New Faiths, Old Fears

Muslims and Other Asian Immigrants in American Religious Life

Bruce B. Lawrence

Columbia University Press

New Faiths, Old Fears

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Pub Date: October 2004

ISBN: 9780231115216

192 Pages

Format: Paperback

List Price: $30.00£25.00

Pub Date: November 2002

ISBN: 9780231115209

192 Pages

Format: Hardcover

List Price: $90.00£75.00

Pub Date: October 2004

ISBN: 9780231505475

192 Pages

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List Price: $29.99£25.00

New Faiths, Old Fears

Muslims and Other Asian Immigrants in American Religious Life

Bruce B. Lawrence

Columbia University Press

As a result of immigration from Asia in the wake of the passage of the 1965 Hart-Celler Immigration Act, the fastest-growing religions in America—faster than all Christian groups combined—are Islam, Hinduism, Buddhism, and Sikhism. In this remarkable book, a leading scholar of religion asks how these new faiths have changed or have been changed by the pluralist face of American civil society. How have these new religious minorities been affected by the deep-rooted American ambivalence toward foreign traditions?

Bruce Lawrence casts a comparativist eye on the American religious scene and explores the ways in which various groups of Asian immigrants have, and sometimes have not, been integrated into the American polity. In the process, he offers several important correctives. Too often, Lawrence argues, profiles of Asian American experience focus exclusively on immigrants from East Asia, to the exclusion of South Asian and West Asian voices.New Faiths, Old Fears seeks to make all Asians equally important and to break free of traditional geographic markers, most reflecting nineteenth-century imperial values, that artificially divide the people of the "Middle East" from the rest of Asia, with whom they share certain religious and cultural ties. Iranian Americans, in particular, emerge as a vital bridge group whose experience tells us much about how Asians of many different backgrounds have found their way in their new nation.

Beyond simply expanding and refining our conception of who Asian Americans are, Lawrence draws instructive comparisons between Asian Americans' experience and those of Native, African, and Hispanic Americans, exposing undercurrents of racial and class antagonisms. He concludes that we cannot fully comprehend the contours and valences of culture and religion in America without understanding how this racialized class prejudice shapes the views of the dominant class toward immigrants and other marginal groups.

[Lawrence] speaks at length on the social, political, and religious tensions within American culture today... recommended.

Choice

Bruce Lawrence concludes his thought-provoking essay with a powerful critique of multicultural approaches that ignore divergencies within religious traditions...

Malise Ruthven, Times Literary Supplement

a compelling, informed critique and analysis that should provoke citizens to a finer citizenship

James L. Peacock, Journal of the American Academy of Religion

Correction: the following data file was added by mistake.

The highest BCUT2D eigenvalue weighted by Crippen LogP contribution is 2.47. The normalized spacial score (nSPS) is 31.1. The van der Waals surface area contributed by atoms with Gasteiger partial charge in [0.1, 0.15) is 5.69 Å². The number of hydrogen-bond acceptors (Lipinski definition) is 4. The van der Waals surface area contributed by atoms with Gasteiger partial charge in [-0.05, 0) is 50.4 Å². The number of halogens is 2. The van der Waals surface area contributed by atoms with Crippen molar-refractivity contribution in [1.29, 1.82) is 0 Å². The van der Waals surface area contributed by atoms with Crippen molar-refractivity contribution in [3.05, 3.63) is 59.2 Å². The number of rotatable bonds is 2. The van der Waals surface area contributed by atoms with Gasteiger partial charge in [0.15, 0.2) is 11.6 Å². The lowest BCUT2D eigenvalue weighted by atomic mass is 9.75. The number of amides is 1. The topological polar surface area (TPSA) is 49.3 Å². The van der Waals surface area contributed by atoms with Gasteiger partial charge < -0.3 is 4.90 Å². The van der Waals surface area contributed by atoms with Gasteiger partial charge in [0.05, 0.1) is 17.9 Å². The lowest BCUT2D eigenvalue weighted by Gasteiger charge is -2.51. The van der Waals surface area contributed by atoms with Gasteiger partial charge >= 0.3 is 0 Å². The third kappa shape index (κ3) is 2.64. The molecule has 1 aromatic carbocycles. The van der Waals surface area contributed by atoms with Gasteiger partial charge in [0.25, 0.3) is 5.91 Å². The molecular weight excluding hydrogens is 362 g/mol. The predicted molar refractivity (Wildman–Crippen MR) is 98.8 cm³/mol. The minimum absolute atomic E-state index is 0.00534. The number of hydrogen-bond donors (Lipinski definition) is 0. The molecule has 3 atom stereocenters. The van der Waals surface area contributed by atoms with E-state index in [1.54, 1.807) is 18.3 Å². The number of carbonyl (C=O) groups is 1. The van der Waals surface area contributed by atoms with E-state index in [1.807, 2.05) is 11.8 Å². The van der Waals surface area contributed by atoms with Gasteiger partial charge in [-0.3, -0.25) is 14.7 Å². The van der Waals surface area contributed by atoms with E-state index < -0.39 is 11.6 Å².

an inventive and timely exploration of contemporary American religion, politics, and culture, and exploration that will surely stimulate further research and discussion

Karen Leonard, History of Religions

This book holds strong challenges for students of immigration and immigrant experiences, for culture and media theorists, for scholars of race and ethnicity, for religionists (academic and practicing), for champions of 'the American way of life,'for proponents of multiculturalism, and for all who ponder what would make for a civil society.

Robert Gregg, Stanford University

This is the place to visit to join the conversation about religion in America in the twenty-first century.

Alan F. Segal, Barnard College and Columbia University

New Faiths, Old Fears speaks to one of the most pressing issues of our time—pluralism and its role in the construction of civil society. This book illuminates the changing religious landscape of America and clarifies issues related to inter-cultural and inter-religious pluralism.

Azim Nanji, director, Ismaili Institute, London

Lawrence's breadth of scholarship, salient geopolitical sophistication and evident respect for all who have come to this country is breathtaking.

The Reverend Canon Edward W. Rodman, professor of pastoral theology and urban ministry, Episcopal Divinity School, Cambridge, Massachusetts

This book not only fills in some key theoretical gaps, but also offers new and hopeful models for conceiving of American diversity.

American Journal of Islamic Social Sciences
Preface
Introduction
1. American Religion as Commodity Culture
2. Civil Society and Immigrants
3. New Immigrants as Pariahs
4. Religious Options for Urban Immigrants
5. Reimagining Religious Pluralism
Conclusion
Notes
Selected Bibliography
Index

About the Author

Bruce B. Lawrence is the Nancy and Jeffrey Marcus Professor of Religion and chair of the department of religion at Duke University. He is the author of many books, including Defenders of God: The Fundamentalist Revolt Against the Modern Age.